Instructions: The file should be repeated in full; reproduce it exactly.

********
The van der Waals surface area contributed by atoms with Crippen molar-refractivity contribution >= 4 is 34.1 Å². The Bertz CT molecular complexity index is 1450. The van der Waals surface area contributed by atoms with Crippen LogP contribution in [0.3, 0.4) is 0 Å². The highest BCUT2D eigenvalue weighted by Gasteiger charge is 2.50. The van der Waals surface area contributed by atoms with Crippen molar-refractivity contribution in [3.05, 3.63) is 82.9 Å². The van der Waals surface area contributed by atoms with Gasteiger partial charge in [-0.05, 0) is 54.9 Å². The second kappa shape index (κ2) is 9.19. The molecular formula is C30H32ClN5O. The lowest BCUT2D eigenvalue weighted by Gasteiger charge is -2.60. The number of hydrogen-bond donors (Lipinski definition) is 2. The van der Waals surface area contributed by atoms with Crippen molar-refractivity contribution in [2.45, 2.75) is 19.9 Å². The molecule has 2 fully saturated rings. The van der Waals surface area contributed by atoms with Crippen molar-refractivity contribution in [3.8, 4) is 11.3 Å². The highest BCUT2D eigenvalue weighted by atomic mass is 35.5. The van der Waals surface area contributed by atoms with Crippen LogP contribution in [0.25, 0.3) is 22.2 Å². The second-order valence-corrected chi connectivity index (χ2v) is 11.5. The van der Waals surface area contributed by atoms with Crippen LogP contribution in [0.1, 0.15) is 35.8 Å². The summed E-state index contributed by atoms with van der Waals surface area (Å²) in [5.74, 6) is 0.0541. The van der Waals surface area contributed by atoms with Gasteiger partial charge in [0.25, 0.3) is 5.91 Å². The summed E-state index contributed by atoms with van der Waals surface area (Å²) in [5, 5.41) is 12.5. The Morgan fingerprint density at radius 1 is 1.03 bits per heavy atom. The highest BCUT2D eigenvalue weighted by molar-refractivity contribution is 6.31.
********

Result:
The van der Waals surface area contributed by atoms with Crippen molar-refractivity contribution >= 4 is 34.1 Å². The Bertz CT molecular complexity index is 1450. The van der Waals surface area contributed by atoms with Crippen LogP contribution in [0.3, 0.4) is 0 Å². The highest BCUT2D eigenvalue weighted by Gasteiger charge is 2.50. The van der Waals surface area contributed by atoms with Crippen molar-refractivity contribution in [3.05, 3.63) is 82.9 Å². The van der Waals surface area contributed by atoms with Gasteiger partial charge in [-0.05, 0) is 54.9 Å². The second kappa shape index (κ2) is 9.19. The molecular formula is C30H32ClN5O. The lowest BCUT2D eigenvalue weighted by Gasteiger charge is -2.60. The number of hydrogen-bond donors (Lipinski definition) is 2. The van der Waals surface area contributed by atoms with Crippen molar-refractivity contribution in [2.45, 2.75) is 19.9 Å². The molecule has 2 fully saturated rings. The van der Waals surface area contributed by atoms with Crippen molar-refractivity contribution in [3.8, 4) is 11.3 Å². The highest BCUT2D eigenvalue weighted by atomic mass is 35.5. The van der Waals surface area contributed by atoms with Crippen LogP contribution in [0.25, 0.3) is 22.2 Å². The second-order valence-corrected chi connectivity index (χ2v) is 11.5. The van der Waals surface area contributed by atoms with Crippen LogP contribution in [0.1, 0.15) is 35.8 Å². The summed E-state index contributed by atoms with van der Waals surface area (Å²) in [5.74, 6) is 0.0541. The van der Waals surface area contributed by atoms with Gasteiger partial charge in [0.25, 0.3) is 5.91 Å². The summed E-state index contributed by atoms with van der Waals surface area (Å²) in [5, 5.41) is 12.5. The Morgan fingerprint density at radius 1 is 1.03 bits per heavy atom. The highest BCUT2D eigenvalue weighted by molar-refractivity contribution is 6.31.